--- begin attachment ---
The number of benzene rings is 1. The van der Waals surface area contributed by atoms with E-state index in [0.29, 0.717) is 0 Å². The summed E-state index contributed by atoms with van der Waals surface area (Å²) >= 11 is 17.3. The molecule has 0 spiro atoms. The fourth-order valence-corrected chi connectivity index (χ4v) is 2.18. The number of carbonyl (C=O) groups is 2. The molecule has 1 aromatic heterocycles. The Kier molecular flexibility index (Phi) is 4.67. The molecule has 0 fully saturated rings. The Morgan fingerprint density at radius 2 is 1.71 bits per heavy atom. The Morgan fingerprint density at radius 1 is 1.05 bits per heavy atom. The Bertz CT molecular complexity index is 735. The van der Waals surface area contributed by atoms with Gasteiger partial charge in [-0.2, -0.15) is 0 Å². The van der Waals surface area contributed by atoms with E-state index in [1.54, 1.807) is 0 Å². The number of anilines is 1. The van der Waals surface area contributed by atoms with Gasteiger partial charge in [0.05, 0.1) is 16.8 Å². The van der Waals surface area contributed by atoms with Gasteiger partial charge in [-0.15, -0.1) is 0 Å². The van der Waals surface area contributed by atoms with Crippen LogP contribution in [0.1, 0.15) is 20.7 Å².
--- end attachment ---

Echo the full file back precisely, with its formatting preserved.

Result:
The number of benzene rings is 1. The van der Waals surface area contributed by atoms with E-state index in [0.29, 0.717) is 0 Å². The summed E-state index contributed by atoms with van der Waals surface area (Å²) >= 11 is 17.3. The molecule has 0 spiro atoms. The fourth-order valence-corrected chi connectivity index (χ4v) is 2.18. The number of carbonyl (C=O) groups is 2. The molecule has 1 aromatic heterocycles. The Kier molecular flexibility index (Phi) is 4.67. The molecule has 0 fully saturated rings. The Morgan fingerprint density at radius 2 is 1.71 bits per heavy atom. The Morgan fingerprint density at radius 1 is 1.05 bits per heavy atom. The Bertz CT molecular complexity index is 735. The van der Waals surface area contributed by atoms with Gasteiger partial charge in [-0.2, -0.15) is 0 Å². The van der Waals surface area contributed by atoms with E-state index in [1.54, 1.807) is 0 Å². The number of anilines is 1. The van der Waals surface area contributed by atoms with Gasteiger partial charge in [0.05, 0.1) is 16.8 Å². The van der Waals surface area contributed by atoms with Gasteiger partial charge in [-0.15, -0.1) is 0 Å². The van der Waals surface area contributed by atoms with Crippen LogP contribution in [0.1, 0.15) is 20.7 Å².